If you have a wired home security system, your control panel is hardwired into your home and connected to a landline. If a burglar cuts the telephone line, your system may not be able to connect to the monitoring station. Wireless systems are generally considered safer since they can’t be physically cut by potential burglars. Wireless connections aren’t always foolproof, but many systems have algorithms built in to alert you and the monitoring center of any wireless signal interference.
Where should I position outdoor security cameras?
Installing security cameras to record activity at the front of your house or leading to your door is a smart option. Installing cameras near any back or side doors/windows can also help verify whether someone has broken in. Place cameras up high where wires can’t be clipped — or by the doorbell, where burglars won’t want to do anything suspicious.
Where should I position indoor security cameras?
Glenn Kurtzrock, a criminal defense attorney and former homicide prosecutor, told us most burglars “go for the master bedroom... Burglars don’t like to spend a lot of time in a house regardless of whether there’s a security system.”
How long does it take for a security system to notify police?
There are two elements at play in an alarm response: the monitoring center’s response time and your local police department’s. The monitoring center associated with your home security system should be notified within seconds of an alarm (and contact you soon after to verify the cause). Police response time may vary, depending on your home’s location and local officials’ availability.
How do I prevent false alarms?
Estimates for home security false alarm rates range from 98 percent to 99.8 percent. Joe Liu, president of Home8alarm, suggests adding video cameras to your system if you’re serious about preventing false alarms: “With [cameras], you can verify every alarm and reduce false alarm rates to zero. You also get more priority with first responders if you have video evidence.”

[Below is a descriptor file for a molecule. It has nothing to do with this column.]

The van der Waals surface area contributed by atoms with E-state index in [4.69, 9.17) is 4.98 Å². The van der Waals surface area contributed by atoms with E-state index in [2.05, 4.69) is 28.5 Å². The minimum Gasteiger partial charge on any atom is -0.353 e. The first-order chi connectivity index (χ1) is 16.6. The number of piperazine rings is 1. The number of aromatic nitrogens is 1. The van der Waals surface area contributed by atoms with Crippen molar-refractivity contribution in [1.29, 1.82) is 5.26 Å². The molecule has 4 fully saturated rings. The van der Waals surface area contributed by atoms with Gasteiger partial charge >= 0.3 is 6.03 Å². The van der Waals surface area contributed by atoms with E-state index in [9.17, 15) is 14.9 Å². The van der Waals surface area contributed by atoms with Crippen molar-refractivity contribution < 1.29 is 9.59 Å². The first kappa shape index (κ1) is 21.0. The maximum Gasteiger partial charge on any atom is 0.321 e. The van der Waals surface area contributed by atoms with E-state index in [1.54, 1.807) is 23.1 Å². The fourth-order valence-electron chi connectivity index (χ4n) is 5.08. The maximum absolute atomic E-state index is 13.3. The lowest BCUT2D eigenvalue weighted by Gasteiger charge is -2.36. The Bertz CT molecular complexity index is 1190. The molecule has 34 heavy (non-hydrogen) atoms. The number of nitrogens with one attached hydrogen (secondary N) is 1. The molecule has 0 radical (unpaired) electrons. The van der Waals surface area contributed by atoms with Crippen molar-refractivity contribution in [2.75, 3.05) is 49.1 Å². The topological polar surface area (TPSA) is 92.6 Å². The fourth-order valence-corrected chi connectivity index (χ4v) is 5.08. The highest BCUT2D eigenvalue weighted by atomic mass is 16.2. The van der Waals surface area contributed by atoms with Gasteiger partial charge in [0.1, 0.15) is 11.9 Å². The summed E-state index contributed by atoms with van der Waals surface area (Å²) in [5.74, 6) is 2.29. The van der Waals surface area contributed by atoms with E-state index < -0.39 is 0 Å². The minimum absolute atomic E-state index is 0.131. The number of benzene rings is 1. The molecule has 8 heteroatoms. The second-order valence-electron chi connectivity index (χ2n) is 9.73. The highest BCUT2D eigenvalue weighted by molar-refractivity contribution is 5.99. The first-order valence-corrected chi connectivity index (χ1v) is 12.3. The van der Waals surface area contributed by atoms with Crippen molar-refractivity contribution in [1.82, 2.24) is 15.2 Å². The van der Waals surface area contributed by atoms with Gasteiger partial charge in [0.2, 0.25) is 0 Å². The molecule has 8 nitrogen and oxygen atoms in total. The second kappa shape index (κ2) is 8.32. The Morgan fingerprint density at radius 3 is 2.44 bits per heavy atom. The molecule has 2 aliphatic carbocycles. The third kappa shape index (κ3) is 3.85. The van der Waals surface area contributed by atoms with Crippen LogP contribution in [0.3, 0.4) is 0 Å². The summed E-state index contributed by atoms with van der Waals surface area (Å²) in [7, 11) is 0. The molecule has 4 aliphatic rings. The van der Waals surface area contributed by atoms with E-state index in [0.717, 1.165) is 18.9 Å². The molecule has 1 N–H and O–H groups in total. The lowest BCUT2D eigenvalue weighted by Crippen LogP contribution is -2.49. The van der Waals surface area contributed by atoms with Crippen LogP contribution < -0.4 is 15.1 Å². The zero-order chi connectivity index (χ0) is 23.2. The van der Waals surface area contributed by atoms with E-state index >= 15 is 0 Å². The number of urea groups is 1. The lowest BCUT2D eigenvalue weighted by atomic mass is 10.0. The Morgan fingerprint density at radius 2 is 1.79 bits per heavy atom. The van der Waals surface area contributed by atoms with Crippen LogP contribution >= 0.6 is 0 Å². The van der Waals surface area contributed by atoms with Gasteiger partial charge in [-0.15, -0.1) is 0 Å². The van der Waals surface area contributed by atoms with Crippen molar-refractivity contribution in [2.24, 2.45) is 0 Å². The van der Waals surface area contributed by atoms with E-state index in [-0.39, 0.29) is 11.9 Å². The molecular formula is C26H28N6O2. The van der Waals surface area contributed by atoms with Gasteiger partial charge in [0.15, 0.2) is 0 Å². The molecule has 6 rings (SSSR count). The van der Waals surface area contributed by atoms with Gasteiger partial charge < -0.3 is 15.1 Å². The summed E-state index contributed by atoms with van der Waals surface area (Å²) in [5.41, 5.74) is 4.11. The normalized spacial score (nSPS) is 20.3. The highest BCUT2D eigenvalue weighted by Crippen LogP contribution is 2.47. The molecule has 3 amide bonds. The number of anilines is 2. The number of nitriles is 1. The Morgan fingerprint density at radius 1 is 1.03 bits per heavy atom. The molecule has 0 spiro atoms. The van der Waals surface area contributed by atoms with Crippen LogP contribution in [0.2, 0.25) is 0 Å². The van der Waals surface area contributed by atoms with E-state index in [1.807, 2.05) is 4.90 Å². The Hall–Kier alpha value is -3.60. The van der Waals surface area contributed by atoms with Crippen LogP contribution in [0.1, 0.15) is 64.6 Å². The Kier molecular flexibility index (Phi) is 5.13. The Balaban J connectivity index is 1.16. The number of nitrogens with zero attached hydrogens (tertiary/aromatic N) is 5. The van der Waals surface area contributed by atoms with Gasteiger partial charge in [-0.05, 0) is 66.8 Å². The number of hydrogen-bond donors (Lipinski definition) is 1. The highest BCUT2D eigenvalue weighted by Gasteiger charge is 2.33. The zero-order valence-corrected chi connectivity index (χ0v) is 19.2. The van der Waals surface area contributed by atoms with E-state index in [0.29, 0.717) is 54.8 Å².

What is DIY home security monitoring?
DIY monitoring or self-monitoring means that when a sensor is tripped, it’s your responsibility to gauge the alert’s importance and contact the authorities. This could be potentially dangerous if you sleep through an alert that turns out to be a serious threat, but it’s generally less expensive than professional monitoring. If you’re interested in DIY home security, check out our favorite DIY home security systems.
What is professional home security monitoring?
With professional monitoring, a monitoring service keeps an eye on the status of your alarm system and will contact you within minutes of an alarm to confirm if it’s a true emergency. If so, they’ll dispatch the police or other services for you. If you don’t pick up, most companies will call whoever you’ve designated as your emergency contact. If there’s still no response, they’ll typically dispatch the police.